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Child Victimization in the Context of Family Violence
Open AccessArticle

Sexual Exploitation as a Minor, Violence, and HIV/STI Risk among Women Trading Sex in St. Petersburg and Orenburg, Russia

1
Department of Medicine, Center on Gender Equity and Health, University of California, 9500 Gilman Dr. MC0507, La Jolla, CA 92093-050, USA
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School of Social Work, San Diego State University; 5500 Campanile Dr., Hepner Hall Room 119, San Diego, CA 92182-4119, USA
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Department of Sociology, St Petersburg University, Universitetskaya Emb., 7–9, St. Petersburg 199034, Russia
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Sociological Institute, Federal Center of Theoretical and Applied Sociology, Russian Academy of Sciences, st. 7th Krasnoarmeyskaya, 25/14, St. Petersburg 190005, Russia
*
Author to whom correspondence should be addressed.
Int. J. Environ. Res. Public Health 2019, 16(22), 4343; https://doi.org/10.3390/ijerph16224343
Received: 22 September 2019 / Revised: 24 October 2019 / Accepted: 31 October 2019 / Published: 7 November 2019
(This article belongs to the Special Issue Child Victimisation)
Child sexual exploitation (CSE) is a major risk factor for acquiring human immunodeficiency virus/sexually transmitted infections (HIV/STI), violence and other health concerns, yet few studies have examined these associations in Russia until now. This study examines the prevalence of CSE (those entering the sex trade as a minor) among women in the sex trade in Russia and how exposures and behaviors related to violence and HIV/STI structural risks differ from those who entered the sex trade as an adult. Women in the sex trade (N = 896) in St. Petersburg and Orenburg, Russia were recruited via time-location sampling and completed structured surveys. Adjusted logistic regression analyses assessed associations between CSE victimization and HIV risk-related exposures. Of the 654 participants who provided their age at first sexual exploitation, 11% reported CSE prior to age 18. Those who reported CSE were more likely to be organized by others and to be prohibited from leaving a room or house and from using condoms; three-quarters experienced rape when trading sex; a third were involved in pornography before age 18 and they had less education if they entered the sex trade as a minor. In adjusted analyses, those entering the sex trade as a minor were significantly more likely than those entering the sex trade as an adult to report drug use prior to age 18 (AOR = 5.75, 95% CI = 2.53–13.09) to have ≥5 clients/day (past 12 months; AOR = 3.55, 95% CI = 1.56–8.08), to report receiving police assistance (AOR: 3.10, 95% CI = 1.26–7.54), and to have fewer experiences of police extortion (AOR = 0.35, 95% CI = 0.10–1.24). They were four times more likely to participate in pornography before the age of 18 (AOR = 4.08, 95% CI = 1.32, 12.60) and three times more likely to have been sexually abused as child (AOR = 2.93, 95% CI = 1.27, 7.54). Overall, entry as a minor was related to greater risk for victimization and an inability to protect oneself from STI/HIV. View Full-Text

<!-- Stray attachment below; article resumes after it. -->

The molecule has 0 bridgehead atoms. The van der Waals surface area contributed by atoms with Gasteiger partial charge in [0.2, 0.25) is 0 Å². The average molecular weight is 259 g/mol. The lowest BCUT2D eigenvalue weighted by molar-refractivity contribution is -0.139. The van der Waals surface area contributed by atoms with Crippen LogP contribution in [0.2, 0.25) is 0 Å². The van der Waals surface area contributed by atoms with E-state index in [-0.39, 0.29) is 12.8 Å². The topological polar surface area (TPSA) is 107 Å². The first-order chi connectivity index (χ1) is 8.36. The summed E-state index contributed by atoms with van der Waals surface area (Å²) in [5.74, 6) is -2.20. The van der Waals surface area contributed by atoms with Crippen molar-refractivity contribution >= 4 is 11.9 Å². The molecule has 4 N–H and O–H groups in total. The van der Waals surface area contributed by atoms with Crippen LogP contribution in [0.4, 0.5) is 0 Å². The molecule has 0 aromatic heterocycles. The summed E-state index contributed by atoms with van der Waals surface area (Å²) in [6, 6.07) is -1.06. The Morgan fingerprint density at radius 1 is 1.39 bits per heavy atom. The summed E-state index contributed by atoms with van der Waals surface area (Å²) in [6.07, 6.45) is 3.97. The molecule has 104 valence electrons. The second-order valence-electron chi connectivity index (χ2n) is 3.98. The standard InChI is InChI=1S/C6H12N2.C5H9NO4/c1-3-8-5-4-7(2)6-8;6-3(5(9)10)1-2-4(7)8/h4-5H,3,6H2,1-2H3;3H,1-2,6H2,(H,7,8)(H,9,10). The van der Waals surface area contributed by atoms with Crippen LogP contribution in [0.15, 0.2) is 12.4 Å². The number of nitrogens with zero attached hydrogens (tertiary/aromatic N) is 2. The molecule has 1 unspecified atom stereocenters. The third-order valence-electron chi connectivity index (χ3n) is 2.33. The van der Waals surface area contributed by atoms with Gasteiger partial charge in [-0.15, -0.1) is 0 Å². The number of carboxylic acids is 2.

Keywords: child sexual exploitation; human trafficking; sex trade; violence victimization; HIV; Russia child sexual exploitation; human trafficking; sex trade; violence victimization; HIV; Russia
MDPI and ACS Style

Urada, L.A.; Rusakova, M.; Odinokova, V.; Tsuyuki, K.; Raj, A.; Silverman, J.G. Sexual Exploitation as a Minor, Violence, and HIV/STI Risk among Women Trading Sex in St. Petersburg and Orenburg, Russia. Int. J. Environ. Res. Public Health 2019, 16, 4343.

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